Through Consumers’ Eyes
A recent survey shows auto insurance buyers are ready for a change,
and depending on the target market, insurers can take action. By Carrie Burns
WHO DO YOU WANT TO BE YOUR CUSTOMER? If your answer is “almost everyone” (low- risk of course), you’re likely not
alone. However, that is a diverse and large group, and
many of them have different purchasing preferences,
especially when it comes to online shopping.
The “Insurance Consumer Dynamics” study by
Little Rock, Ark.-based Acxiom Corp., an interactive
marketing services provider, reveals what consumer
segments are more likely to maintain policies with
their current insurer, and which are actively looking
for change to fulfill their auto insurance needs.
The data used in this study is developed from large
repositories of U.S. consumer intelligence (
InfoBase-X), Acxiom’s PersonicX life-stage segmentation and
additional attitudinal and behavioral consumer survey
data integrated from New York-based Mediamark
Research & Intelligence, Worthington, Ohio-based
BIGresearch LLC and Reston, Va.-based comScore Inc.
Then, based on behavioral variables, Acxiom grouped
consumers into three segments:
1. “Staying the Course” represents the
status quo. These consumers value the agent relationship, are the most economically stable, have the
highest income and are least likely to shop around.
Photography by © istockphoto.com
2. “Open to Options” consumers believe
price is important, but it is not the only consideration. They have the most adults and vehicles per
household. They are economically stable in the mid-range of incomes. They are willing to consider a good
value but are not desperate to change.
3. “Cutting Corners” is looking for ways
to save. Household members share vehicles and are
actively engaged in price shopping. They rank at the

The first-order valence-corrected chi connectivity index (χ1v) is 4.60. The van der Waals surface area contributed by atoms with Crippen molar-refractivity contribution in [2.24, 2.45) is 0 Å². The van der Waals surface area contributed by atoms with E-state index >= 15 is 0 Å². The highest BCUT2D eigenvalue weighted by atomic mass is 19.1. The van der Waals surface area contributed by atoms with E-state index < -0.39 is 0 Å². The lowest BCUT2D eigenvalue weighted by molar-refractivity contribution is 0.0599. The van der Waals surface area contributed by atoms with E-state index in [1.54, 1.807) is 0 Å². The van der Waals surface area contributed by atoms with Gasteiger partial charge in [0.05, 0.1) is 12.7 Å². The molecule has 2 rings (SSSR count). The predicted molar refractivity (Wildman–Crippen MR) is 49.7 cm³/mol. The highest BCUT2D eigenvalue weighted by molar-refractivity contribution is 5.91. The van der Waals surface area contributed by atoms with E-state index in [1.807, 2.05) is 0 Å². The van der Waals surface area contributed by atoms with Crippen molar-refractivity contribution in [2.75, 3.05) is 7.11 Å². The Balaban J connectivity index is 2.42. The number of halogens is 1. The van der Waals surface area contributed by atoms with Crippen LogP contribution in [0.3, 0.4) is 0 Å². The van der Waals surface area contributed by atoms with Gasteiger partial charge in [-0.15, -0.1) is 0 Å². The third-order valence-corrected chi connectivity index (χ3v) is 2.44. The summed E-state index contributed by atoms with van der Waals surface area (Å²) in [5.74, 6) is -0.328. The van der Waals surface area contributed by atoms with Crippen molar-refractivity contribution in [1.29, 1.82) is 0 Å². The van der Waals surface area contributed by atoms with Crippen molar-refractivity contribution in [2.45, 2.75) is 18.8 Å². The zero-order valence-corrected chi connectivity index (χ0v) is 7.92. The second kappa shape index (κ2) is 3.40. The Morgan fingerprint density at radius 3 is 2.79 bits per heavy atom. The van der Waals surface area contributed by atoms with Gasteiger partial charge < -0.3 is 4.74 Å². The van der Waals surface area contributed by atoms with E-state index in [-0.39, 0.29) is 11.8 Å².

bottom of the scale in economic stability.
This segmented approach enabled Acxiom to draw
conclusions about effectively reaching high-value,
high-potential customers for their business model,
and those customers who also are receptive to offers.
According to the study, Cutting Corners and Open
to Options consumers are ripe for change. Insurers
who service Open to Options consumers know that
they have the potential to be long-term customers if
they treat them well and foster a sense of trust along
the lines of “your challenges are my challenges.” Fail
to meet their needs, however, and once gone, they
may not come back. Insurers that would fare best with
Cutting Corners consumers are those that approach
the business aggressively, keep tight control on
expenses and use volume as a counter-balance to the
lower margins these customers provide.
Also evident in the study is the importance of
appropriate distribution channels. The agent is still the
preferred acquisition channel, but with many consumers, the agent model is under siege. Even
consumers who value their agent are increasingly
turning to online research and quoting.
In addition, the popularity of Internet shopping
and rate comparing makes the online space even more
critical for every type of insurer. As broadband technology becomes more and more ubiquitous, being
online with an easily navigable site will be the new
cost of doing business in the auto insurance sector.
Chad Mitchell, a senior analyst with Cambridge,
Mass.-based Forrester Research Inc., expects U.S. consumers to use comparison sites more over the next
two years. “Our data shows continued growth in
online auto insurance shopping,” he writes on
InsuranceNetworking.com. “More U.S. consumers
will go online to lower their premiums during the
recession, and comparison sites are the perfect tool.”
Acxiom, suggests that segmenting consumers
using the Web for auto insurance shopping can help
carriers determine the most appropriate message to
communicate, and specifically target those segments
most likely to respond.
“When it comes to the future of auto insurance,
consumers are clearly in the driver’s seat,” says Holly
Marr, Acxiom’s VP, insurance practice. “Through their
intentions and actions, consumers are creating a blueprint for insurers on how to structure the ever-evolv-ing agent and/or direct model. The hallmark of that
model is the need for value propositions tailored to
individual customer preferences.” INN
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